Pegasus maker probes reports its spyware targeted US diplomats

The Israeli spyware maker NSO says it is probing reports it technology was used to target US diplomats in Africa
The Israeli spyware maker NSO says it is probing reports it technology was used to target US diplomats in Africa.

The Israeli spyware maker in the Pegasus surveillance scandal said Friday it was investigating reports the firm's technology was used to target iPhones of some US diplomats in Africa.

Apple has begun alerting people whose phones were hacked by NSO's spyware, which essentially turns handsets into pocket spying devices and sparked controversy this year after reportedly being used on activists, journalists and politicians.

"On top of the independent investigation, NSO will cooperate with any relevant government authority and present the full information we will have," the firm said in a statement.

NSO said it has not confirmed its tools were used, but opted to "terminate relevant customers' access to the system" due to the seriousness of the allegations reported by Reuters and the Washington Post.

The Post reported that Apple alerted 11 US diplomats that their iPhones were hacked in recent months, citing people familiar with the notifications who said the attacks focused on officials working in Uganda or east Africa.

NSO Group's spyware has been engulfed in scandal since reports that Pegasus was used by foreign government clients to target the phones of human rights activists, embassy employees and others.

Apple sued the firm last month seeking to block NSO from using the Silicon Valley giant's services to target the over one billion iPhones in circulation.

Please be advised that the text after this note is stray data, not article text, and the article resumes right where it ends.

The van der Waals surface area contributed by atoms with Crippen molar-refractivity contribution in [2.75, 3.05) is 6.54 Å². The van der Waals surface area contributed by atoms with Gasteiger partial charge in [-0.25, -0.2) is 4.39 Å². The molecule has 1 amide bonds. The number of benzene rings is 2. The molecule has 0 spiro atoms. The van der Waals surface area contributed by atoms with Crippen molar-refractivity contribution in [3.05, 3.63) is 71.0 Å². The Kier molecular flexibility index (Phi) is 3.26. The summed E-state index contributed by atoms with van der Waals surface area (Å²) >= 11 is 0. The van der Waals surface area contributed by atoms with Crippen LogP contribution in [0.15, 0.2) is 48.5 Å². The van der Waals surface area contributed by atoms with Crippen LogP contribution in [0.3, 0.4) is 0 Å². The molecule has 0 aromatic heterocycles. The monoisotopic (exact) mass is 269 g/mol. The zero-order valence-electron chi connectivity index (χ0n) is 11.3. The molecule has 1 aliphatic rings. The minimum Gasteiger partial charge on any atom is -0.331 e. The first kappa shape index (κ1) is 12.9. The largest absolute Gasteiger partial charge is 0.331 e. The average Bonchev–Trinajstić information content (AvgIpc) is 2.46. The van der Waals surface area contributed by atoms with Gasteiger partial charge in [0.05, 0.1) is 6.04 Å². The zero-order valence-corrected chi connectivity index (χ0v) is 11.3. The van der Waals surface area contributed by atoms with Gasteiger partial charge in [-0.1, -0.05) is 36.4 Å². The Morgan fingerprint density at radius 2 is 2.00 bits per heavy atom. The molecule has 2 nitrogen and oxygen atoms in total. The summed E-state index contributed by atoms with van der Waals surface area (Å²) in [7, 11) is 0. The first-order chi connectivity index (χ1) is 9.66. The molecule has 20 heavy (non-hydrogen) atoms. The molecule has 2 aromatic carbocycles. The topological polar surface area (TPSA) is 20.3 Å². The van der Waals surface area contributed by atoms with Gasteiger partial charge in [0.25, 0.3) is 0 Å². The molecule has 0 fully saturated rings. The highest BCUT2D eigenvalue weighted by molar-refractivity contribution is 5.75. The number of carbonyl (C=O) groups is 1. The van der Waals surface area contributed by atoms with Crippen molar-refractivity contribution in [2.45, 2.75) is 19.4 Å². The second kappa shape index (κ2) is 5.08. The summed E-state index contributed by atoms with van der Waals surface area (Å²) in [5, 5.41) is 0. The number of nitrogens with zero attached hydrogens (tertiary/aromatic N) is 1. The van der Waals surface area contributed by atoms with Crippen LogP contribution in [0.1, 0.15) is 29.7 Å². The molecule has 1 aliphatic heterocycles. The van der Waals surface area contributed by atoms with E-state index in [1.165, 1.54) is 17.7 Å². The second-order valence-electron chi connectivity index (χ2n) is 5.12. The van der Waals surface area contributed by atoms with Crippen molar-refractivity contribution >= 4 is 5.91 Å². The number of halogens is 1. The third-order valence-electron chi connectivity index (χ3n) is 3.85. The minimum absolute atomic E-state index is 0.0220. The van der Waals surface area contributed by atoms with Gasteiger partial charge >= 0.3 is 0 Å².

Reuters, citing four people familiar with the matter, said nine American diplomats were targeted and added the intrusions represented the widest known hacks of US officials using NSO technology.

Apple declined to comment on the reports.

Just weeks before the Apple lawsuit, US authorities blacklisted NSO to restrict exports from American groups over allegations the Israeli firm "enabled foreign governments to conduct transnational repression."

Smartphones infected with Pegasus are essentially turned into surveillance devices, allowing the user to read the target's messages, look through their photos, track their location and even turn on their camera without them knowing.

Concern over Pegasus spyware further grew after Apple revealed in September it had patched a weakness that allowed NSO's to infect devices without users even clicking on a malicious message or link.

The so-called "zero-click" attack is able to silently corrupt the targeted device, and was identified by researchers at Citizen Lab, a cybersecurity watchdog organization in Canada.

Apple said at the time it filed the lawsuit in a California federal court that it would notify the "small number" of users that it discovered may have been targeted by those types of attacks.

© 2021 AFP

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